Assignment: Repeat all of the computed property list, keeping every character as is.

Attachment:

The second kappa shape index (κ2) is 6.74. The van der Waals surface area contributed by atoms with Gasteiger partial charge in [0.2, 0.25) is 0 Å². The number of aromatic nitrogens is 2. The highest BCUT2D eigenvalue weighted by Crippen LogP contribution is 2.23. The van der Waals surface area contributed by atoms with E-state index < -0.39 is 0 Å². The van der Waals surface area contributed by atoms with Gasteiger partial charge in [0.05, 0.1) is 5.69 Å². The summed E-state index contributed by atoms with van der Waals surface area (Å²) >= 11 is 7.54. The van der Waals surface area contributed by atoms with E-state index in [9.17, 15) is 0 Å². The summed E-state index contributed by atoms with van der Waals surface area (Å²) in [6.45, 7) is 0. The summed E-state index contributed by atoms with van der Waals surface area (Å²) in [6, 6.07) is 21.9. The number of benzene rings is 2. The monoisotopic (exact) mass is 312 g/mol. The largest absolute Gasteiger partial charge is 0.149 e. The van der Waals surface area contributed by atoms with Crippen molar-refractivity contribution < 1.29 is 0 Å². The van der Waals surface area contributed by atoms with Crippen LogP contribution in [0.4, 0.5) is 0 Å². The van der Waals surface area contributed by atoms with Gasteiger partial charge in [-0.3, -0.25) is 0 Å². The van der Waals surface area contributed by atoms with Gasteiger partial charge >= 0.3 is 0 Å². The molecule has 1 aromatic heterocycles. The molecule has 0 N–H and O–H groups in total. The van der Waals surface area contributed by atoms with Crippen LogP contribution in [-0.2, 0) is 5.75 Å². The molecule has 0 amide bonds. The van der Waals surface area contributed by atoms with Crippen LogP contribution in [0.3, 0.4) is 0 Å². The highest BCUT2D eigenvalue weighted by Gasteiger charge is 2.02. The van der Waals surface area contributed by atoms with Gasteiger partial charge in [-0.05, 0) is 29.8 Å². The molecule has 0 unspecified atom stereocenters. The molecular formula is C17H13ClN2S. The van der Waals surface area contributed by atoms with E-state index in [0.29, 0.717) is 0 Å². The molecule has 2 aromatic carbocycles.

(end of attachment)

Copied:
The second kappa shape index (κ2) is 6.74. The van der Waals surface area contributed by atoms with Gasteiger partial charge in [0.2, 0.25) is 0 Å². The number of aromatic nitrogens is 2. The highest BCUT2D eigenvalue weighted by Crippen LogP contribution is 2.23. The van der Waals surface area contributed by atoms with E-state index < -0.39 is 0 Å². The van der Waals surface area contributed by atoms with Gasteiger partial charge in [0.05, 0.1) is 5.69 Å². The summed E-state index contributed by atoms with van der Waals surface area (Å²) >= 11 is 7.54. The van der Waals surface area contributed by atoms with E-state index in [9.17, 15) is 0 Å². The summed E-state index contributed by atoms with van der Waals surface area (Å²) in [6.45, 7) is 0. The summed E-state index contributed by atoms with van der Waals surface area (Å²) in [6, 6.07) is 21.9. The number of benzene rings is 2. The monoisotopic (exact) mass is 312 g/mol. The largest absolute Gasteiger partial charge is 0.149 e. The van der Waals surface area contributed by atoms with Crippen molar-refractivity contribution < 1.29 is 0 Å². The van der Waals surface area contributed by atoms with Crippen LogP contribution in [0.4, 0.5) is 0 Å². The van der Waals surface area contributed by atoms with Gasteiger partial charge in [-0.3, -0.25) is 0 Å². The van der Waals surface area contributed by atoms with Gasteiger partial charge >= 0.3 is 0 Å². The molecule has 1 aromatic heterocycles. The molecule has 0 N–H and O–H groups in total. The van der Waals surface area contributed by atoms with Crippen LogP contribution in [-0.2, 0) is 5.75 Å². The molecule has 0 amide bonds. The van der Waals surface area contributed by atoms with Crippen LogP contribution in [0.3, 0.4) is 0 Å². The highest BCUT2D eigenvalue weighted by Gasteiger charge is 2.02. The van der Waals surface area contributed by atoms with Gasteiger partial charge in [-0.05, 0) is 29.8 Å². The molecule has 0 unspecified atom stereocenters. The molecular formula is C17H13ClN2S. The van der Waals surface area contributed by atoms with E-state index in [0.29, 0.717) is 0 Å². The molecule has 2 aromatic carbocycles.